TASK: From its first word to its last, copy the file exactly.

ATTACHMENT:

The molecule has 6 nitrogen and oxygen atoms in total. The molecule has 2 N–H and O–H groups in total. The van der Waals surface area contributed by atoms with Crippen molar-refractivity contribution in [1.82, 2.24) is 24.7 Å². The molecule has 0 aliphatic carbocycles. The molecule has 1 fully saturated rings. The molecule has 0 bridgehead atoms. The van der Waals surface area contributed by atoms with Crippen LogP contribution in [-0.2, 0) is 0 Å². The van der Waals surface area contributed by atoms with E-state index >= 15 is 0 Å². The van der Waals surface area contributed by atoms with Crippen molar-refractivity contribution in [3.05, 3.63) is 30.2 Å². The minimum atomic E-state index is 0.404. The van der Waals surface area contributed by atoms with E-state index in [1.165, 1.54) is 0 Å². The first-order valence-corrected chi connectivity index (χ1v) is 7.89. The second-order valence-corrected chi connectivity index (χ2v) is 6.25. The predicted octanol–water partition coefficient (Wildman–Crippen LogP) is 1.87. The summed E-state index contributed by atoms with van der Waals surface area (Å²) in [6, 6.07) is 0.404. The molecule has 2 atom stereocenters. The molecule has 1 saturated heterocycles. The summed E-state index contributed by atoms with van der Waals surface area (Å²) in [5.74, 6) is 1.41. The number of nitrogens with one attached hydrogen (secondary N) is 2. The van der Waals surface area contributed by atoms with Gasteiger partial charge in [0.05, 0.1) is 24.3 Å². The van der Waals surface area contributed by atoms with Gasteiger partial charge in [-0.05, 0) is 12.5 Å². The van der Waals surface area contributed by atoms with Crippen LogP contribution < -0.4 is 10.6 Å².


The molecule has 6 nitrogen and oxygen atoms in total. The molecule has 2 N–H and O–H groups in total. The van der Waals surface area contributed by atoms with Crippen molar-refractivity contribution in [1.82, 2.24) is 24.7 Å². The molecule has 0 aliphatic carbocycles. The molecule has 1 fully saturated rings. The molecule has 0 bridgehead atoms. The van der Waals surface area contributed by atoms with Crippen LogP contribution in [-0.2, 0) is 0 Å². The van der Waals surface area contributed by atoms with E-state index >= 15 is 0 Å². The van der Waals surface area contributed by atoms with Crippen molar-refractivity contribution in [3.05, 3.63) is 30.2 Å². The minimum atomic E-state index is 0.404. The van der Waals surface area contributed by atoms with E-state index in [1.165, 1.54) is 0 Å². The first-order valence-corrected chi connectivity index (χ1v) is 7.89. The second-order valence-corrected chi connectivity index (χ2v) is 6.25. The predicted octanol–water partition coefficient (Wildman–Crippen LogP) is 1.87. The summed E-state index contributed by atoms with van der Waals surface area (Å²) in [6, 6.07) is 0.404. The molecule has 2 atom stereocenters. The molecule has 1 saturated heterocycles. The summed E-state index contributed by atoms with van der Waals surface area (Å²) in [5.74, 6) is 1.41. The number of nitrogens with one attached hydrogen (secondary N) is 2. The van der Waals surface area contributed by atoms with Gasteiger partial charge in [0.05, 0.1) is 24.3 Å². The van der Waals surface area contributed by atoms with Gasteiger partial charge in [-0.05, 0) is 12.5 Å². The van der Waals surface area contributed by atoms with Crippen LogP contribution < -0.4 is 10.6 Å².